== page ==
I don’t understand. Do you expect the Octatrack to read your mind and begin sampling when you think it should? Or do you want a sort of “begin sampling after x” kinda thing?
First things first, are you trying to sample external gear that is synced to the Octatrack? Or random recordings that won’t be in time with whatever you got going on?
For the former situation, you’ll want a track ready to record the inputs for a set length of time. So if your pattern is two bars long, you’ll want its recording length to be 32 and for the sake of your sanity you’ll probably want quantized rec to be PLEN (pattern length) or 32. Then all you do is press REC1 (if you want to record AB) and it will start recording in time and end recording in time. Make sure this track is a flex machine set to its rec buffer, and bam lay down a trig and now it’s playing back your recording.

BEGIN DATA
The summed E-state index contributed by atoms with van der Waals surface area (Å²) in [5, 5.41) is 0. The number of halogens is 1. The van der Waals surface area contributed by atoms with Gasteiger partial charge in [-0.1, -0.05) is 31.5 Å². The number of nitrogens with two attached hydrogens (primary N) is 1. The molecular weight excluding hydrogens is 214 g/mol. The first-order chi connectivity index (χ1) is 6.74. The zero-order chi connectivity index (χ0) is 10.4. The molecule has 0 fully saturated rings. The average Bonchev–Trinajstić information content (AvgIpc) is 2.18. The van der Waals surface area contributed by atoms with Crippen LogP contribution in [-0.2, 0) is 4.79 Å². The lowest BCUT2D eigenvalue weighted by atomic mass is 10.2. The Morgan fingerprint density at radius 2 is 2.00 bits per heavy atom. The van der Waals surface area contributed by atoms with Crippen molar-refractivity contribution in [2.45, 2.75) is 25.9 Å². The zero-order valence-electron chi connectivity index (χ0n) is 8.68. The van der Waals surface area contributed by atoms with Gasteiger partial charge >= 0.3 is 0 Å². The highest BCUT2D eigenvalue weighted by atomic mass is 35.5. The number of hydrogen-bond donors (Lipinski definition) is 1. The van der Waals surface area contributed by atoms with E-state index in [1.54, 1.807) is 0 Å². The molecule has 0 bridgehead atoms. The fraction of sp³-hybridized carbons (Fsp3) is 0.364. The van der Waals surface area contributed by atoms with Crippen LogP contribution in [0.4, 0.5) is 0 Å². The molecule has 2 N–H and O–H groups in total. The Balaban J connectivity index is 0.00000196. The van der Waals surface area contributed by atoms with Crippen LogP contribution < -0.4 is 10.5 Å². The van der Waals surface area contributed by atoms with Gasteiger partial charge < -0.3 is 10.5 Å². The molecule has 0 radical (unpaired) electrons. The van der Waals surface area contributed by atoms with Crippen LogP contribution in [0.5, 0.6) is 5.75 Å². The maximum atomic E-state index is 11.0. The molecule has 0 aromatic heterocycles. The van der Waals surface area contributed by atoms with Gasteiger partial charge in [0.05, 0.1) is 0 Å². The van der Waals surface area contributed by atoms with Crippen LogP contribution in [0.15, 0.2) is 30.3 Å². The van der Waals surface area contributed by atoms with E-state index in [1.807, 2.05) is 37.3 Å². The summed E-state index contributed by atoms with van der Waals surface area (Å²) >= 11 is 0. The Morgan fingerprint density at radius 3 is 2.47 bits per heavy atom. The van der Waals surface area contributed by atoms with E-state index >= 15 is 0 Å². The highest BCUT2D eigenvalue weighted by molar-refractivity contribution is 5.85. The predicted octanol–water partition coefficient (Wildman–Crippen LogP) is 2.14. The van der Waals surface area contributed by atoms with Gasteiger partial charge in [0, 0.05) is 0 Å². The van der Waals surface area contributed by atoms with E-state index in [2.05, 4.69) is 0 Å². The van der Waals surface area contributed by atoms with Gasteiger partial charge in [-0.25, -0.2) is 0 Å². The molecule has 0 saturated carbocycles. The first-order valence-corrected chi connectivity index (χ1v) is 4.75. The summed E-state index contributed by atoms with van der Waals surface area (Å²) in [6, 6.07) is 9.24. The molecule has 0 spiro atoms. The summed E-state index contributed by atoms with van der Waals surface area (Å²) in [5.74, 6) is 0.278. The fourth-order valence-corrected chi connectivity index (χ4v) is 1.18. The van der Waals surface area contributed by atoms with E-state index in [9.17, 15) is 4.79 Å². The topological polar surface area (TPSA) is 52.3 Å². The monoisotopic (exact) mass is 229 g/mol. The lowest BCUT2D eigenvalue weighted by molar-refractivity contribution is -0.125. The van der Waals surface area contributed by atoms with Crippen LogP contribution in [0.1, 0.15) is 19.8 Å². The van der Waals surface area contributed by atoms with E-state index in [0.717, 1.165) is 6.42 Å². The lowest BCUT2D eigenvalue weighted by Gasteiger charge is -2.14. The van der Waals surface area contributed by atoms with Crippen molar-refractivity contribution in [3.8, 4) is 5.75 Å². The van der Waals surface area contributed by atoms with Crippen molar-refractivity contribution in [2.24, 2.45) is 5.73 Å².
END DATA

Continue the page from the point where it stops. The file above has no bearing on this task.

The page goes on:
I find this video really helpful.
The OT definitely requires a lot of front end brainpower to get it to do what you want. But you do it enough times and then it’ll become muscle memory. It really does require some serious thinking at first though, no two ways about it
It’s also the only instrument that does what it does so well and this is partly due to the fact that the sampling isn’t super easy. Once the recording is inside the machine there are so many things you can do with it all without stopping playback. You can slice it up and lay down some random trigs, then p lock any of those trigs to be different pitches, different FX settings, different rates…You can resample whatever that is if you want and do it all over again and never press the stop button.
That’s not easy to do–but it’s possible and just takes practice. Make no mistake–what that guy does in the above video is a lot of muscle memory. Going that fast takes time and effort. I still have to consciously think about those sorts of decisions he makes and still second guess myself sometimes.